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Landscaping - September Gardening Tips from Pikes
Date Posted: Sep 01, 2005
 
September is a transitional gardening month. Although the fall season is on the horizon, it does not officially arrive until September 22. The first part of the month usually remains hot, humid and summer-like. As fall progresses, air temperatures mercifully begin to cool. This is good news for gardens and gardeners alike because fall is an ideal time to plant…just about anything. That little nip in the air is invigorating and makes working in the landscape a lot more comfortable. Shrubs, trees, perennials, cool season annuals and vegetables, spring blooming flower bulbs, fescue seed and ryegrass seed will all flourish when planted in the fall.

Let's take a look at this month's gardening calendar:
  • After the 10th of the month, renovate your fescue lawn. You can start from scratch and plant your entire yard with fescue seed or you can overseed an existing fescue lawn to fill in bare spots or thinning turf. Improved turf-type fescues like Pike's Atlanta Blend perform best in the southeast. It will take about 14 days for the seed to germinate.
  • Apply a winter conditioning fertilizer to established fescue lawns after the 15th. This type of plant food fortifies the grass and helps to prevent winter injury. If you sow fescue seed in the fall, use a starter fertilizer instead. Starter fertilizers encourage vigorous root growth and quick greening.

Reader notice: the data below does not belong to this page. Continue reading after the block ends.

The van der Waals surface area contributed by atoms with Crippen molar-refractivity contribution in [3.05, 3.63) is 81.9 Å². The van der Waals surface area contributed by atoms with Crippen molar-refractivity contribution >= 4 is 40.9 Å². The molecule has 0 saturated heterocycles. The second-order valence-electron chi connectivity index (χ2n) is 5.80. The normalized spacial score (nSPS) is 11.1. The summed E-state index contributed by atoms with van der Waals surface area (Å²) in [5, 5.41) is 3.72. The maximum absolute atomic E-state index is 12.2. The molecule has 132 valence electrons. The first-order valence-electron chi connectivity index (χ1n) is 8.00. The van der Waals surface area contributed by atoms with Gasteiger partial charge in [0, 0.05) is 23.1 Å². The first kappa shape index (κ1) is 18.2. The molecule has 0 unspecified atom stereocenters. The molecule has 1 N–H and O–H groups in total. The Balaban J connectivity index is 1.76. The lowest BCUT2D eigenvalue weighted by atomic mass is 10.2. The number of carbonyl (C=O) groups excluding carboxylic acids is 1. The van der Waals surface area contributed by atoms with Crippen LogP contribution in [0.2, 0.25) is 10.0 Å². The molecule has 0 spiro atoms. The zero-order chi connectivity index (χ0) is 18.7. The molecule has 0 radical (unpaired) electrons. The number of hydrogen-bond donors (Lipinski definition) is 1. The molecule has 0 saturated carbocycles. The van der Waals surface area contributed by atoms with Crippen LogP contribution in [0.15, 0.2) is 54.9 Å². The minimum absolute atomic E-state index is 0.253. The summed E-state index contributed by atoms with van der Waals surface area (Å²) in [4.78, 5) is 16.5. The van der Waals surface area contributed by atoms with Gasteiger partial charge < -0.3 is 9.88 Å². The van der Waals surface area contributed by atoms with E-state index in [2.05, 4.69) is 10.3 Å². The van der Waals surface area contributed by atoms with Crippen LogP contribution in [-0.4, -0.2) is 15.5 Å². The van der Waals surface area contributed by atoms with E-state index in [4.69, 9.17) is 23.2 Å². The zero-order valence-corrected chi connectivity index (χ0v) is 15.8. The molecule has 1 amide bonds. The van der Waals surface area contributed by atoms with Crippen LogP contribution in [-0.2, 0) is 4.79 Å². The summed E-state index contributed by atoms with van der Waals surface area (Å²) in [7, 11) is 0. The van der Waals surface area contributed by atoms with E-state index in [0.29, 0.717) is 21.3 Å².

• Towards the end of the month, apply a pre-emergent product (crabgrass preventer) to your lawn to prevent poa annua (annual bluegrass) and certain other winter weeds. If you plan to sow fescue seed this fall, do not use a pre-emergent. It will prevent both the weed seeds and the grass seed from germinating.
  • September is a great time to apply lime to all types of turfgrasses except Centipede. Test your soil annually to determine the pH level. Our clay soil is naturally acidic. Lime decreases the acidity and helps to correct pH levels. The correct pH levels allow grasses and other plants to obtain the nutrition they need for a healthy existence.
  • Plant cool season vegetables in late September…Broccoli, cabbage, cauliflower, collards, lettuce, spinach and more will be available for fall planting.
  • If you have houseplants or tropical plants outdoors, wash the plants with an insecticidal soap solution and apply a systemic insecticide to the soil before moving them indoors for the winter. This should take care of any lingering pests.
  • Fertilize rose bushes to encourage a final flush of blooms. Cooler temperatures often revive rose bushes. They produce new leaves and blooms that can last until first frost.
  • Plant chrysanthemums for fall color. Perennial garden mums are available in a wide array of colors and sizes. When massed together, they produce eye-catching color in the fall landscape.
  • For best selection, buy spring flowering bulbs after Labor Day. Store them in a cool, dry location for several weeks, like the fruit/vegetable compartment in your refrigerator or a cool basement. Do not store bulbs in plastic bags or they may rot. Use paper or mesh bags instead. Plant the bulbs when soil temperatures are in the 60s or less. This usually occurs around mid-October.
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